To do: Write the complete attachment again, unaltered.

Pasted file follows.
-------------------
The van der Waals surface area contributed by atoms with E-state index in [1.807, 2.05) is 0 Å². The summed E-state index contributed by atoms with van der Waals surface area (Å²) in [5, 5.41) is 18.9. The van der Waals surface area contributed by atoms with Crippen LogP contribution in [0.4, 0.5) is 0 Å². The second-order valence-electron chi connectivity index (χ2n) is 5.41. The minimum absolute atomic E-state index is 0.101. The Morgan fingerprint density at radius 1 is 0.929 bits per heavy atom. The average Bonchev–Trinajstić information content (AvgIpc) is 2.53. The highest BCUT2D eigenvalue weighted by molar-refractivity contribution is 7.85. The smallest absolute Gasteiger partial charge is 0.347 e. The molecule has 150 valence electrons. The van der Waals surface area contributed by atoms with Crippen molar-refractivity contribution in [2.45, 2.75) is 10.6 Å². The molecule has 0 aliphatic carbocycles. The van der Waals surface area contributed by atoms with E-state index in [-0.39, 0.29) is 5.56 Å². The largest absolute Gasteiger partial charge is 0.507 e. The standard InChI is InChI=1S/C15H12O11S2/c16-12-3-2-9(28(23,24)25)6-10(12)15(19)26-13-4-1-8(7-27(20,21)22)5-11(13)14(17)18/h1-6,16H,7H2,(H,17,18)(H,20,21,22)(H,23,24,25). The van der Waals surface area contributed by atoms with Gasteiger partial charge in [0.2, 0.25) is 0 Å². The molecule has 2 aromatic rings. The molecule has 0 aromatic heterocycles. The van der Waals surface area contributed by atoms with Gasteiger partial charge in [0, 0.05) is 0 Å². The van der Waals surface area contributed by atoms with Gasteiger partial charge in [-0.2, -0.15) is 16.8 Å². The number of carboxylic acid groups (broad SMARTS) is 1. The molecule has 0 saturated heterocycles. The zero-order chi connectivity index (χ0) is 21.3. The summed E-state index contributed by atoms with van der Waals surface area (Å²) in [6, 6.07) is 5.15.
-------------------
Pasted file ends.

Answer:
The van der Waals surface area contributed by atoms with E-state index in [1.807, 2.05) is 0 Å². The summed E-state index contributed by atoms with van der Waals surface area (Å²) in [5, 5.41) is 18.9. The van der Waals surface area contributed by atoms with Crippen LogP contribution in [0.4, 0.5) is 0 Å². The second-order valence-electron chi connectivity index (χ2n) is 5.41. The minimum absolute atomic E-state index is 0.101. The Morgan fingerprint density at radius 1 is 0.929 bits per heavy atom. The average Bonchev–Trinajstić information content (AvgIpc) is 2.53. The highest BCUT2D eigenvalue weighted by molar-refractivity contribution is 7.85. The smallest absolute Gasteiger partial charge is 0.347 e. The molecule has 150 valence electrons. The van der Waals surface area contributed by atoms with Crippen molar-refractivity contribution in [2.45, 2.75) is 10.6 Å². The molecule has 0 aliphatic carbocycles. The van der Waals surface area contributed by atoms with E-state index in [-0.39, 0.29) is 5.56 Å². The largest absolute Gasteiger partial charge is 0.507 e. The standard InChI is InChI=1S/C15H12O11S2/c16-12-3-2-9(28(23,24)25)6-10(12)15(19)26-13-4-1-8(7-27(20,21)22)5-11(13)14(17)18/h1-6,16H,7H2,(H,17,18)(H,20,21,22)(H,23,24,25). The van der Waals surface area contributed by atoms with Gasteiger partial charge in [0.2, 0.25) is 0 Å². The molecule has 2 aromatic rings. The molecule has 0 aromatic heterocycles. The van der Waals surface area contributed by atoms with Gasteiger partial charge in [0, 0.05) is 0 Å². The van der Waals surface area contributed by atoms with Gasteiger partial charge in [-0.2, -0.15) is 16.8 Å². The number of carboxylic acid groups (broad SMARTS) is 1. The molecule has 0 saturated heterocycles. The zero-order chi connectivity index (χ0) is 21.3. The summed E-state index contributed by atoms with van der Waals surface area (Å²) in [6, 6.07) is 5.15.